It’s all about the push-and-pull — one which Arlo Parks describes well when she launches into “Dog Rose.” The lyrics recite, “I wanna belong to ya” and evoke a crush of sorts, but this is no straightforward crush. The song is a byproduct of her first trip to the Big Apple, after which she spent three days straight walking, taking in the wondrous city, and appreciating it in the same way that one basks in the feeling of a new crush. Full of wonder — and the potential melancholy of when it is all gone.

Many of the songs, such as “Hurt,” did still manage to elicit furious dancing from the crowd. And kudos to the crowd, indeed, because they truly were embracing the feel-good sentiment of joyfully being in the moment. In fact, some of the dance moves were not necessarily flattering — but such a lack of self-consciousness can be appreciated. The set’s danceability especially ramped up with the track, “Too Good,” perhaps because Arlo Parks prefaced it by joking, “This song is probably the most danceable of all my songs, which isn’t saying much.”

The audience very much got the memo, and that about sums it. An Arlo Parks show can be feel-good and communal, but it can just as easily be pleasingly solitary. She herself showed an understanding of this kind of dynamic when she introduced the track “Black Dog.”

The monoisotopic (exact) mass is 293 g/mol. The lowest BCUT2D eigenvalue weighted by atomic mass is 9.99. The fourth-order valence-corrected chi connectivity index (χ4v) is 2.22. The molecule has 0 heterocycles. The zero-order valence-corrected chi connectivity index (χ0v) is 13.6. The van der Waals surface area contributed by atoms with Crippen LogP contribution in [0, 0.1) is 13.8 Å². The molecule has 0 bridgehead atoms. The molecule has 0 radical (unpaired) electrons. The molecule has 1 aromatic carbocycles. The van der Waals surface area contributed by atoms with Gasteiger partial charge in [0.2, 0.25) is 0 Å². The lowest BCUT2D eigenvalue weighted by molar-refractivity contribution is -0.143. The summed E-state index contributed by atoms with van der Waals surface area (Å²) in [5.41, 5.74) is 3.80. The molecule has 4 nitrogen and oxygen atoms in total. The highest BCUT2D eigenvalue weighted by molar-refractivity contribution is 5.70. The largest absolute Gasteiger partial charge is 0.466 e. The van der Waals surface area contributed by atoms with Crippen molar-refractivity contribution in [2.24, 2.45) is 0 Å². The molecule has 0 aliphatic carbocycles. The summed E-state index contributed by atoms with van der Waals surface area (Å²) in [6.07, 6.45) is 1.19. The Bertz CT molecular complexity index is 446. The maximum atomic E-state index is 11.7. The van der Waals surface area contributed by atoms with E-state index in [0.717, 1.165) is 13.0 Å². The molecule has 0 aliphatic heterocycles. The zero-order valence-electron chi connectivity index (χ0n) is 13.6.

“When I wrote it, I felt alone,” she said, “and now when I sing it, I feel surrounded by community.”

She then dedicated the track to anyone in the audience who was having a hard time. This kind of emotional sensitivity — loving, tragic, heartbreaking, nostalgic, and all other emotions in-between — is what one can expect from an Arlo Parks show. The evening’s multi-generational audience, who seemed to love just these qualities about the artist, got swept up in that flow every step of the way.


Written by
Vee Hua 華婷婷

Vee Hua 華婷婷 (they/them) is a writer, filmmaker, and organizer with semi-nomadic tendencies. Much of their work unifies their metaphysical interests with their belief that art can positively transform the self and society. They are the Editor-in-Chief of REDEFINE, Interim Managing Editor of South Seattle Emerald, and Co-Chair of the Seattle Arts Commission. They also previously served as the Executive Director of the interdisciplinary community hub, Northwest Film Forum, where they played a key role in making the space more welcoming and accessible for diverse audiences.

Vee has two narrative short films. Searching Skies (2017) touches on Syrian refugee resettlement in the United States; with it, they helped co-organize The Seventh Art Stand, a national film and civil rights discussion series against Islamophobia. Reckless Spirits (2022) is a metaphysical, multi-lingual POC buddy comedy for a bleak new era, in anticipation of a feature-length project.

Vee is passionate about cultural space, the environment, and finding ways to covertly and overtly disrupt oppressive structures. They also regularly share observational human stories through their storytelling newsletter, RAMBLIN’ WITH VEE!, and are pursuing a Master’s in Tribal Resource and Environmental Stewardship under the Native American Studies Department at the University of Minnesota.

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Written by Vee Hua 華婷婷